The rift between the EU and Turkey may have just reached a new low. On 15 July 2019, the EU announced its decision to impose its first economic sanctions measures against Turkey, following Turkey’s ongoing drilling operations in the Mediterranean Sea west of Cyprus and the launch of a second drilling operation northeast of Cyprus, both within Cypriot territorial waters.
Based on the announcement, the EU will reduce financial aid to Turkey by approximately EUR 145 million, will suspend talks over an aviation agreement (which could impact Istanbul Airport as transit hub), and has asked the European Investment Bank to reconsider its lending activities in Turkey that amounted to approximately EUR 380 million last year.
No EU sanctions on Turkey have been imposed yet – e.g., no asset freezes against government officials or sectoral sanctions against Turkish companies involved in the drilling operations – however, the Council of the EU together with the High Representative and the European Commission are working on targeted sanctions against Turkey and the stakeholders involved with the targeted activities.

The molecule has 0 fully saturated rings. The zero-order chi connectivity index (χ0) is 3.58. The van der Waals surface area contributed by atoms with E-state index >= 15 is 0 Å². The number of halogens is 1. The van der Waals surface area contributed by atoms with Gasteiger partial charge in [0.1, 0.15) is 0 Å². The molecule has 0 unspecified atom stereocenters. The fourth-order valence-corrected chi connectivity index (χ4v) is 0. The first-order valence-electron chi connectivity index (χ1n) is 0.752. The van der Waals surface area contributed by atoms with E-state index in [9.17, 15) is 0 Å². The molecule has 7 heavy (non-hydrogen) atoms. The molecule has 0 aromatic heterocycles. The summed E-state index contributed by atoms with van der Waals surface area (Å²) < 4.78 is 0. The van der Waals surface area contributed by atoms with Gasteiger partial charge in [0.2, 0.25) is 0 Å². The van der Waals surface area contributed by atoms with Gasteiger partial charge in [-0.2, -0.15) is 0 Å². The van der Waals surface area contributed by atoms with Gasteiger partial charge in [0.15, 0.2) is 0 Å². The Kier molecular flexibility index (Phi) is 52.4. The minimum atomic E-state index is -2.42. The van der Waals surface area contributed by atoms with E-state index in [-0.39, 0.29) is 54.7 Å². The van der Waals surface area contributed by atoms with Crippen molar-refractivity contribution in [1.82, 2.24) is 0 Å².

Similarly but unrelated to Turkey’s drilling activities, the United States has announced that it is preparing sanctions against Turkey in response to its acquisition of Russian S-400 missiles / air defense systems. The scope and nature of such US sanctions are not yet clear but could include blocking individuals and restrictions on certain US exports to Turkey.
New EU or US sanctions on Turkey could have an impact on EU and US business activities in the country and with Turkish businesses around the world. In addition to these potential sanctions, the most significant potential impact could be practical or commercial reluctance for businesses and international financial institutions to conduct continued or new dealings related to Turkey.
In light of these new developments and rising EU and US sanctions risks, companies doing business with the Turkish government, or that are generally active in the Turkish energy and defense sector, should take stock of sanctions-related commercial and financing undertakings and consider negotiating sanctions-related contractual provisions and termination rights.